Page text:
The 2017 competition for Ingrate of the Year is now closed; the disgraceful distinction belongs to LaVar Ball. Rather than thank President Donald Trump for his part in keeping his son and two other UCLA basketball players from rotting in a Chinese prison for several years, Ball, when asked by ESPN about Trump's role, shot back "Who?" — and complained that "Everybody wants to make it seem like he helped me out." Well sir, that's because he did.
On Tuesday, three UCLA basketball players who were arrested in China last week on charges of shoplifting and who potentially faced 3 to 10 years in prison were released, thanks to intervention on their behalf by President Trump and the U.S. State Department. In sharp contrast to how other wire services have handled the news, two stories at the Associated Press, waited eight and ten paragraphs, respectively, to recognize Trump's role in freeing them.
One of the establishment press's rules about the Donald Trump era is apparently, "There shall be no puff pieces." The Washington Post's Simon Denyer unilaterally decided to extend this rule to Arabella Kushner, the President's young granddaughter, giving him free rein to tell readers that her wonderful singing for China's president wasn't really an unconditionally wonderful event — because, you see, she was "forced to perform."
On Thursday morning in Shanghai, Walt Disney Company Chairman Bob Iger and “a phalanx of Chinese Communist Party officials” cut the ribbon on the $5.5 billion Shanghai Disney Resort, the company's first theme park in mainland China.
The celebration included fireworks over the resort's castle -- Disney's "largest and most technologically advanced castle in the world” -- a dancing Mickey Mouse, dignitaries and messages of support from two presidents. "This is one of the most exciting and important moments in the history of the Walt Disney Company," Iger proclaimed.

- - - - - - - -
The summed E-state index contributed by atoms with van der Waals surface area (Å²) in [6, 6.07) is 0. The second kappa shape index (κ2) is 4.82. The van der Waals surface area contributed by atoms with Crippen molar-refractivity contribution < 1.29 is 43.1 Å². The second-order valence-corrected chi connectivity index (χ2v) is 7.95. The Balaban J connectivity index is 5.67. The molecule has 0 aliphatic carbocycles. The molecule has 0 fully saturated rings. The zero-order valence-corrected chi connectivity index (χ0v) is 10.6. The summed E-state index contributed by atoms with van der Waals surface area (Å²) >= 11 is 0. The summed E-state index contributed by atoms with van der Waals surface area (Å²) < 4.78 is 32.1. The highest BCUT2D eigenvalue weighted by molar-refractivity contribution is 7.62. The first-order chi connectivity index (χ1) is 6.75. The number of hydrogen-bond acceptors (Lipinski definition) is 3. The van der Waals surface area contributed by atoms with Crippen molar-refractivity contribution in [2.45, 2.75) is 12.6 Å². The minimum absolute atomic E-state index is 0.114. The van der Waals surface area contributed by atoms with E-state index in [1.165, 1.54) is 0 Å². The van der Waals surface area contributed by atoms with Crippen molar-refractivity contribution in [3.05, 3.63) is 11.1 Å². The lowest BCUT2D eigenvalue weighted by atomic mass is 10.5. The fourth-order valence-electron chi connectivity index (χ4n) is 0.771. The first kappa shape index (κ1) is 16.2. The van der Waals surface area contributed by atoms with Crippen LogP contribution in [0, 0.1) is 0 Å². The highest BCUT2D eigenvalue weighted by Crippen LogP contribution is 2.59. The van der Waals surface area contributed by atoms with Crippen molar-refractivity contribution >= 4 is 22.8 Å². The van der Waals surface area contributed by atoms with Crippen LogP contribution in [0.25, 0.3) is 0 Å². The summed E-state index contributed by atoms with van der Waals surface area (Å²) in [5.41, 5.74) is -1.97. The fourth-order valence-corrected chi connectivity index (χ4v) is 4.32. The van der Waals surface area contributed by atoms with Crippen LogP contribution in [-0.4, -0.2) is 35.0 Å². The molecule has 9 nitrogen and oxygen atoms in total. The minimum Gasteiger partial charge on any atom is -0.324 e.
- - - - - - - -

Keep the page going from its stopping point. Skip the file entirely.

However, according to an article by Patrick Brzeski of the Hollywood Reporter website, the Disney executive “drew gasps of surprise from the mostly Chinese crowd as he began reading a letter from U.S. President Barack Obama,” who has taken a far more lenient stand on gay rights and same-sex marriage than China's government.
During Wednesday’s NBC Nightly News, NBC’s chief environmental affairs correspondent Anne Thompson enthusiastically promoted the global warming agreement between the United States and China that was announced earlier in the day, but fretted that Republicans were “already putting up roadblocks if congressional action is needed.”
Anchor Brian Williams hyped that it was “[a] surprise announcement” and “a history making deal” that will “greatly reduce carbon emissions.” Those generous descriptions segued into Thompson’s report as she mentioned that deal was between the two nations that were responsible for “producing 39 percent of the world’s greenhouse gases last year.”
Friday's CBS Evening News and ABC's World News both glowingly harkened back to a prominent past example of bilateral exchange between the U.S. and China, as they reported on Michelle Obama's trip to the East Asian country. But they continued their blackout on covering the White House's ban of journalists accompanying the First Lady. During a news brief, CBS's Scott Pelley trumpeted how "education is the focus of her [Mrs. Obama's] week-long trip, but there was also time for a little bit of ping-pong diplomacy."
The ABC evening newscast surpassed their competitor, however, with David Muir touting "the images making headlines out of China... the Chinese president unexpectedly coming out to meet her – the whole thing reminiscent of those iconic shots of President Nixon in his groundbreaking trip to China." Jonathan Karl also raised the air of "ping-pong diplomacy," but noted the current First Lady's departure from her predecessors in her approach to the communist regime: [MP3 audio available here; video below the jump]